Motherlovers – Adoration review

Adoration

By Simon Miraudo
November 19, 2013

The worst part of Adoration was when I returned to my car and had to pay for my parking, realising that the awfulness of the movie actually took a quantifiable toll on my life: 111 minutes, and $8.50. Anne Fontaine‘s adaptation of Doris Lessing’s short story The Grandmothers is a total boondoggle; a cinematic retelling of a Penthouse letter or R. Kelly song that somehow fails to feel as emotionally truthful as either of those things. It inspired much unintentional laughter from my audience, and some violent, silent shrugging from one patron who kept pointing at the screen in frustration with the events unfolding before her. In fairness, she was just shrugging what we were all thinking.

Naomi Watts and Robin Wright play Lil and Roz, lifelong friends/beach bunnies who start shtupping one another’s sons, and spend a lot of time wistfully staring out towards the coast of New South Wales. Their boys, Ian (Xavier Samuel) and Tom (James Frecheville), stare some as well, but mostly reflect on their motherloving ways by surfing. Imagine my disappointment when it crystalised, by film’s end, that there were more scenes of staring and surfing than actual sex. It’s like … why are we even here?

Adoration

I enjoyed Frecheville as the shark-eyed, predatory Tom, who only starts sleeping with Lil after discovering Ian in bed with his own mother, Roz. The other three actors are fine, but only Frecheville seems to be actively screwing with everyone, viewers included (a function of his detached character). Meanwhile, the solemn Watts, Wright, and Samuel recite their dialogue as if the lines had been delivered on tablets from atop a mountain, when surely screenwriter Christopher Hampton penned this thing three bottles of wine deep, Simply Red blaring on the stereo; his chuckles stifled by an occasional drunken hiccup. I promise you, it is the only explanation for some of these sequences. When Lil and Roz rationalise their affairs by expressing their serene, post-orgasmic delight (and, grossly, appreciating each other’s pleasure), the crowd erupted. Someone, pour this man another glass.

Poor Naomi Watts. Who’d have thunk that gross-out flop Movie 43 would only wind up the third worst thing she’d appear in this year? With Diana and now Adoration, she’s making a habit of starring in overwrought melodramas populated with what Corky St. Clair would call “bastard people.” Her Australian accent even sounds false, as does Wright’s, but Wright at least has a good reason for it. Both of them seem to have learnt strayan from Leslie Mann in Funny People (“Nahtheeng’s go-ing own ah-rownd he-yar!“). Listen – if you can bear it – to the way they loudly exclaim “Lezz-ohs” (following a neighbour’s misunderstanding of their sexual orientation). It will inspire cultural cringe in even the proudest bogans. It’s also the lone intentional “joke” Adoration has in its arsenal, and it’s one of the few lines to not elicit a laugh. Obviously, it’s a gag that Fontaine and Hampton return to a couple more times, because why stop misjudging the tone now?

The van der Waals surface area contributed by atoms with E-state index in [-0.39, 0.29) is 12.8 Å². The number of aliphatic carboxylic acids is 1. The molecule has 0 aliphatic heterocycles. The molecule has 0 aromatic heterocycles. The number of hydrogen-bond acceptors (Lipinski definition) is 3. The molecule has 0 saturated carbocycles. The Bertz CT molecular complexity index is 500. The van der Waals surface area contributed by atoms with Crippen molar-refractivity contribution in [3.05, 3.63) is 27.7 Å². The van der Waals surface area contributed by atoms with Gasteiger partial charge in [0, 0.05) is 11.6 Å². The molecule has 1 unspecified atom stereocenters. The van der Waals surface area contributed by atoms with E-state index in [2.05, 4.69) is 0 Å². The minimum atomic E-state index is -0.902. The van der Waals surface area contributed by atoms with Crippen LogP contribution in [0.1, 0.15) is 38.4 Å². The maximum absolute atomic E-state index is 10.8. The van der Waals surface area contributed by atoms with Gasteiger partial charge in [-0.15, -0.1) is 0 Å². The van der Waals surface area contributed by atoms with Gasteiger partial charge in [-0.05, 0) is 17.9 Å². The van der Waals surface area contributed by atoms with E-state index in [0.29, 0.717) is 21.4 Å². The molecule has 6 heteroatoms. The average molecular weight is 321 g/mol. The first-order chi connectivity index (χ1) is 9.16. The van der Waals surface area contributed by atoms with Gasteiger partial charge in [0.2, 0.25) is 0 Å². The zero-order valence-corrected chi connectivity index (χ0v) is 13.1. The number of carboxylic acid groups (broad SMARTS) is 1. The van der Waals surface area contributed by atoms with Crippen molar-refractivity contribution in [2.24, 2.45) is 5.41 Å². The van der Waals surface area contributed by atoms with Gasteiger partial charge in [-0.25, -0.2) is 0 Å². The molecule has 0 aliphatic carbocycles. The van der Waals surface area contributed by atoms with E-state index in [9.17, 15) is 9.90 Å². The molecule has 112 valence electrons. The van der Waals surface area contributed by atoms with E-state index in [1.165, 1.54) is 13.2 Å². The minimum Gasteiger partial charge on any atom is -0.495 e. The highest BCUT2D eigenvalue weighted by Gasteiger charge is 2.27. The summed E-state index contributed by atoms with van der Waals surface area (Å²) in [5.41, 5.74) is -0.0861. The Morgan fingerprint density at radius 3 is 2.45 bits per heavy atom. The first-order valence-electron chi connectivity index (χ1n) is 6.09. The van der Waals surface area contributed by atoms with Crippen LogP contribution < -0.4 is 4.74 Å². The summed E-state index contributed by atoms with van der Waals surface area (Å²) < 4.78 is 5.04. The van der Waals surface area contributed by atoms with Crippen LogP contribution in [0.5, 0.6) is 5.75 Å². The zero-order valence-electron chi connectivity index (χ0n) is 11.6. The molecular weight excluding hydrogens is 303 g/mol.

Adoration

Fontaine has produced a picture that is neither beautiful nor provocative nor darkly comic nor sexy nor even slightly involving. The stakes are low, the protagonists, dull, and the pace, limp. Not even the introduction of Jessica Tovey and Sophie Lowe as age-appropriate love interests for the boys provides enough fertile ground for drama (well, certainly none that’s explored). Only Ben Mendelsohn gets away clean; as Roz’s cuckolded husband, he makes a break for Sydney in the first act and we are envious of him throughout the rest of the flick. That the feature is actually called Adore in the United States introduces the terrifying possibility that globetrotting cinephiles could accidentally see this thing twice, should they sleepily select it on a plane, or wander into a foreign theatre none the wiser. The horror. The horror…

1.5/5

Check out Simon Miraudo’s other reviews.

Adoration arrives in Australian cinemas November 21, 2013.

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